Writing Wednesday: Voice

Writing Wednesday

And Writing Wednesdays are back! A little change-up is happening around here, namely that Writing Wednesdays are moving to every other week. This week’s topic: Voice.

Hope everyone’s holidays have gone well. Mine has left me feeling rather recharged (thankfully), and now I am once again ready to tackle some common writing troubleshooting questions. This month I’ve chosen to focus on the actual craft of writing itself, starting with the question of voice.

Back when I was an editor, I looked for two things in a potential project: and interesting premise and an engaging voice. In the best possible scenario, a project would come in with both (well-executed), but one or the other was necessary for me to try and bring it past acquisitions. A manuscript can have a fantastic, commercial hook with utilitarian writing, or a commonplace idea with an incredibly distinct voice, but you cannot have a commonplace idea with merely serviceable writing.

Sounds self-explanatory, but a lot of people come up short on the voice part. Why? To be honest, in my own personal hierarchy of importance, voice is less important than premise. I can forgive a lot if the plot is compelling enough.1 In fact, in a highly commercial work, I often prefer that the writing be invisible. What do I mean by invisible? I mean that it gets me from scene to scene without calling attention to itself, either good or bad. The grammar is serviceable, the meaning clear (if not perfect), the description is functional, etc.

But when it comes to voice…well, that’s harder to pinpoint. Simply defined, a writer’s voice is a writer’s style. Style is unique to an individual (or should be), and it’s something that develops over time. Like fashion, some people have an innate knack for voice; others have to work at it.

For me, voice is comprised of three things:

  1. Diction
  2. Rhythm
  3. A distinct je ne sais quoi (one might say “aesthetic”)

Diction is easy; simply put, it means word choice. The difference between once upon a time and once there was, for example. It may sound nitpicky, but diction often comes down these minute and minuscule decisions in prose. Those who reach for the different, the unusual, or the profound stand out.

Rhythm is also easy; the length of the sentences, the words, the consonance, assonance, alliteration. Repetition, variation, elaboration. My own rhythms tend to come in threes (a magic number, a fairy tale number), with lots of internal rhyme and alliteration. Hemingway was much more stark; his writing is nearly elegant in its spareness. Rhythm is probably the most natural of the three components of voice for me.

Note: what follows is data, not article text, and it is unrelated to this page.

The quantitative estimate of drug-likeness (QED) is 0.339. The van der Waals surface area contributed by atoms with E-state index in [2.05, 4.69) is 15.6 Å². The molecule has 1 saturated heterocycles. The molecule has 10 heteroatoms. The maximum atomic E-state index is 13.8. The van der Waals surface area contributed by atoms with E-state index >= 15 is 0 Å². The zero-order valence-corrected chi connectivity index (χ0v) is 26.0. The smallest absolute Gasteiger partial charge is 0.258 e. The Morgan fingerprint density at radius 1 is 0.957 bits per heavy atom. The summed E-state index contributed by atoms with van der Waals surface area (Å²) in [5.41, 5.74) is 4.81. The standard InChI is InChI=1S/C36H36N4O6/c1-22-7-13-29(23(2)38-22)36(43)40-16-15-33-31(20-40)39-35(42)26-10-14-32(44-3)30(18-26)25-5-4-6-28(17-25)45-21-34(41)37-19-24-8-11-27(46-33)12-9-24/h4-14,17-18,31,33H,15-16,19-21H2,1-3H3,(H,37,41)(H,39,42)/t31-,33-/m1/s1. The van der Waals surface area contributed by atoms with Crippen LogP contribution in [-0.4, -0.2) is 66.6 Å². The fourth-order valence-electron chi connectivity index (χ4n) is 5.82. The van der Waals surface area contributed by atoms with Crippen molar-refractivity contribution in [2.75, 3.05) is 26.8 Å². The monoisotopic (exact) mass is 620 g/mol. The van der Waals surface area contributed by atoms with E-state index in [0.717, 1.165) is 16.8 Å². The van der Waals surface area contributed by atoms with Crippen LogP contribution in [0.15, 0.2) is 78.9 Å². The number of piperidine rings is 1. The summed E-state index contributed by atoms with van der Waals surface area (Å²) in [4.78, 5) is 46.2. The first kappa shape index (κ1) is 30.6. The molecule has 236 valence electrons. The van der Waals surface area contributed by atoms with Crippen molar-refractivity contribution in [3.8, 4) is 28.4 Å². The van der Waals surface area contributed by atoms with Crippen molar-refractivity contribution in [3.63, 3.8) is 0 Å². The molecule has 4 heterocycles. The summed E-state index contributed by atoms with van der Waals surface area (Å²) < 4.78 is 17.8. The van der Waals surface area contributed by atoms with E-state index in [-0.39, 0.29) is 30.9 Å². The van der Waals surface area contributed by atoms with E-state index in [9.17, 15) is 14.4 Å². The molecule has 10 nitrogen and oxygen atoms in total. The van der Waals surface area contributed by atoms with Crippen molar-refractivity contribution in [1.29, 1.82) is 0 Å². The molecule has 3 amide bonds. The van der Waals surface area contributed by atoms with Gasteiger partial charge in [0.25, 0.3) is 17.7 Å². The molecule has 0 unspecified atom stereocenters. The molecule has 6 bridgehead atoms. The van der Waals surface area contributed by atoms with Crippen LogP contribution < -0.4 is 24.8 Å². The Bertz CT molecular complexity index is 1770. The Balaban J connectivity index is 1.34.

The last is more difficult. After all, what is je ne sais quoi but a French phrase to fill an English lexical gap? But there must be a certain indescribable quality that is distinct and unique to the individual writer. Diction, rhythm, syntax, dialogue, how character develops, all these are but threads in a larger stylistic tapestry that creates a work of art.

All right, so we have the components of voice, but how does one develop it? The same way you develop any kind of style—artistic, fashion, writing—through inspiration and through practiceRead a lot for inspiration. Read writers with distinct voices. Practice writing. Affect their style. Write fanfiction.2 Those of us with the most assured voices have practiced most.

A large part of style is courage. How many times have you heard “Oh, I can’t possibly pull off that article of clothing”? Fashion, like writing, is knowing what you like and having the balls to wear it. The intersection between art and craft is a razor-fine line in any creative field. For some, the balance is tipped more toward art; for others, craft guides their writing. One is not better than the other; in fact, I would say that craft outweighs talent in nearly every art form.

There you have it! That’s my introduction to voice. Next time, we will delve a little bit further into the vagaries of prose.

  1. Case in point: The Da Vinci Code by Dan Brown.
  2. I used to write a lot of Jane Austen fanfiction when I was in high school to affect that wry, arch tone. Pastiche is a great way to learn.
1 Response
  1. I took on this topic for the same reason you address it here: the presence of voice can seduce me into ignoring or forgiving a lot of sins. My post, “Why I Quit Reading Your Book” (https://justcanthelpwriting.wordpress.com/2016/01/30/why-i-quit-reading-your-book/) struggles as most of us do with defining voice. I agree with the three points, and with the difficulty in overcoming the intangibility of the third. And I like the recommendation to read and read and read and imitate! I pointed to the rhetorical concept of “imitatio” in my post. Thanks!

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